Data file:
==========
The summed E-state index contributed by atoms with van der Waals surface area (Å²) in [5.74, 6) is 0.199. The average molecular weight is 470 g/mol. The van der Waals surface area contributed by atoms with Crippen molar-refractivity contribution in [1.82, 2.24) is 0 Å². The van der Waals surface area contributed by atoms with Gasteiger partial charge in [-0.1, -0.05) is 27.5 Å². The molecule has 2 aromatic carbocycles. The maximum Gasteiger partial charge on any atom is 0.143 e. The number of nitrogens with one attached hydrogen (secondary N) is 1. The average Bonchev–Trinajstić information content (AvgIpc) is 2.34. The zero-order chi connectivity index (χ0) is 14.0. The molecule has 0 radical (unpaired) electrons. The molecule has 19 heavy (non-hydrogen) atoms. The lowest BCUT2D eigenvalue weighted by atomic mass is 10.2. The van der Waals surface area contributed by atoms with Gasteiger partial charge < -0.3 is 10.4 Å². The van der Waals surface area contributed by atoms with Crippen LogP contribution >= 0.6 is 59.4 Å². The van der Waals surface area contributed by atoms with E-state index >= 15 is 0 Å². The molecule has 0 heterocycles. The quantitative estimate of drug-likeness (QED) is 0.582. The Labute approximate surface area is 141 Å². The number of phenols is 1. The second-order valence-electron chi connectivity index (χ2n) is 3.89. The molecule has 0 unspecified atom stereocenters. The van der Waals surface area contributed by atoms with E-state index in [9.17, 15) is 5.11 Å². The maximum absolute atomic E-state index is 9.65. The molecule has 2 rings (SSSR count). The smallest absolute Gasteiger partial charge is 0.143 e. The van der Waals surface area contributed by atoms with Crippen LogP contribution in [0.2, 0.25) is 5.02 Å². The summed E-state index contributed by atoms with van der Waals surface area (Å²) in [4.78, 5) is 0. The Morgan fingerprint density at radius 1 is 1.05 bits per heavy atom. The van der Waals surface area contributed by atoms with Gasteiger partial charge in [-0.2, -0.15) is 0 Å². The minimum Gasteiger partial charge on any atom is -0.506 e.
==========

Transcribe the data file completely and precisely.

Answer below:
The summed E-state index contributed by atoms with van der Waals surface area (Å²) in [5.74, 6) is 0.199. The average molecular weight is 470 g/mol. The van der Waals surface area contributed by atoms with Crippen molar-refractivity contribution in [1.82, 2.24) is 0 Å². The van der Waals surface area contributed by atoms with Gasteiger partial charge in [-0.1, -0.05) is 27.5 Å². The molecule has 2 aromatic carbocycles. The maximum Gasteiger partial charge on any atom is 0.143 e. The number of nitrogens with one attached hydrogen (secondary N) is 1. The average Bonchev–Trinajstić information content (AvgIpc) is 2.34. The zero-order chi connectivity index (χ0) is 14.0. The molecule has 0 radical (unpaired) electrons. The molecule has 19 heavy (non-hydrogen) atoms. The lowest BCUT2D eigenvalue weighted by atomic mass is 10.2. The van der Waals surface area contributed by atoms with Gasteiger partial charge < -0.3 is 10.4 Å². The van der Waals surface area contributed by atoms with Crippen LogP contribution >= 0.6 is 59.4 Å². The van der Waals surface area contributed by atoms with E-state index >= 15 is 0 Å². The molecule has 0 heterocycles. The quantitative estimate of drug-likeness (QED) is 0.582. The Labute approximate surface area is 141 Å². The number of phenols is 1. The second-order valence-electron chi connectivity index (χ2n) is 3.89. The molecule has 0 unspecified atom stereocenters. The van der Waals surface area contributed by atoms with E-state index in [9.17, 15) is 5.11 Å². The maximum absolute atomic E-state index is 9.65. The molecule has 2 rings (SSSR count). The smallest absolute Gasteiger partial charge is 0.143 e. The van der Waals surface area contributed by atoms with Crippen LogP contribution in [0.2, 0.25) is 5.02 Å². The summed E-state index contributed by atoms with van der Waals surface area (Å²) in [4.78, 5) is 0. The Morgan fingerprint density at radius 1 is 1.05 bits per heavy atom. The van der Waals surface area contributed by atoms with Gasteiger partial charge in [-0.2, -0.15) is 0 Å². The minimum Gasteiger partial charge on any atom is -0.506 e.